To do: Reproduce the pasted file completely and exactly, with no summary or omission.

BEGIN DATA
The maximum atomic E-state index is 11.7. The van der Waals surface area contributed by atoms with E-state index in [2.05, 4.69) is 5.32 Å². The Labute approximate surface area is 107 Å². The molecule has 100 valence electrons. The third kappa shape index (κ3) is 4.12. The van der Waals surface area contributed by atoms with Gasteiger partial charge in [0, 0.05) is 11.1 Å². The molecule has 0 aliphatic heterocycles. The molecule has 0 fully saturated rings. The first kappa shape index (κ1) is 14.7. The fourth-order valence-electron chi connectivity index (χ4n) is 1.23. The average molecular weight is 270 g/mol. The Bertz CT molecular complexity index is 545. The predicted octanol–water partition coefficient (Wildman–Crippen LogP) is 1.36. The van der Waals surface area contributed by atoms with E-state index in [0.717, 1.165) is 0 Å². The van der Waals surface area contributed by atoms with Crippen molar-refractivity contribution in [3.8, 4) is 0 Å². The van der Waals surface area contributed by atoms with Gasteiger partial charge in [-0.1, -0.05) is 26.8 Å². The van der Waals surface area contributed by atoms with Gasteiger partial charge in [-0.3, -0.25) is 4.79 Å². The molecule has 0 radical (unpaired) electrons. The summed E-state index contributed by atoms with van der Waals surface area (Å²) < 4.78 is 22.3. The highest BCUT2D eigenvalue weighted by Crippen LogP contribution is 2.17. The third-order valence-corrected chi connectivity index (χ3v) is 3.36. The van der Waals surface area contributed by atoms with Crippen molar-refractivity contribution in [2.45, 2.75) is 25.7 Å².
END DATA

The maximum atomic E-state index is 11.7. The van der Waals surface area contributed by atoms with E-state index in [2.05, 4.69) is 5.32 Å². The Labute approximate surface area is 107 Å². The molecule has 100 valence electrons. The third kappa shape index (κ3) is 4.12. The van der Waals surface area contributed by atoms with Gasteiger partial charge in [0, 0.05) is 11.1 Å². The molecule has 0 aliphatic heterocycles. The molecule has 0 fully saturated rings. The first kappa shape index (κ1) is 14.7. The fourth-order valence-electron chi connectivity index (χ4n) is 1.23. The average molecular weight is 270 g/mol. The Bertz CT molecular complexity index is 545. The predicted octanol–water partition coefficient (Wildman–Crippen LogP) is 1.36. The van der Waals surface area contributed by atoms with E-state index in [0.717, 1.165) is 0 Å². The van der Waals surface area contributed by atoms with Crippen molar-refractivity contribution in [3.8, 4) is 0 Å². The van der Waals surface area contributed by atoms with Gasteiger partial charge in [-0.1, -0.05) is 26.8 Å². The van der Waals surface area contributed by atoms with Gasteiger partial charge in [-0.3, -0.25) is 4.79 Å². The molecule has 0 radical (unpaired) electrons. The summed E-state index contributed by atoms with van der Waals surface area (Å²) < 4.78 is 22.3. The highest BCUT2D eigenvalue weighted by Crippen LogP contribution is 2.17. The third-order valence-corrected chi connectivity index (χ3v) is 3.36. The van der Waals surface area contributed by atoms with Crippen molar-refractivity contribution in [2.45, 2.75) is 25.7 Å².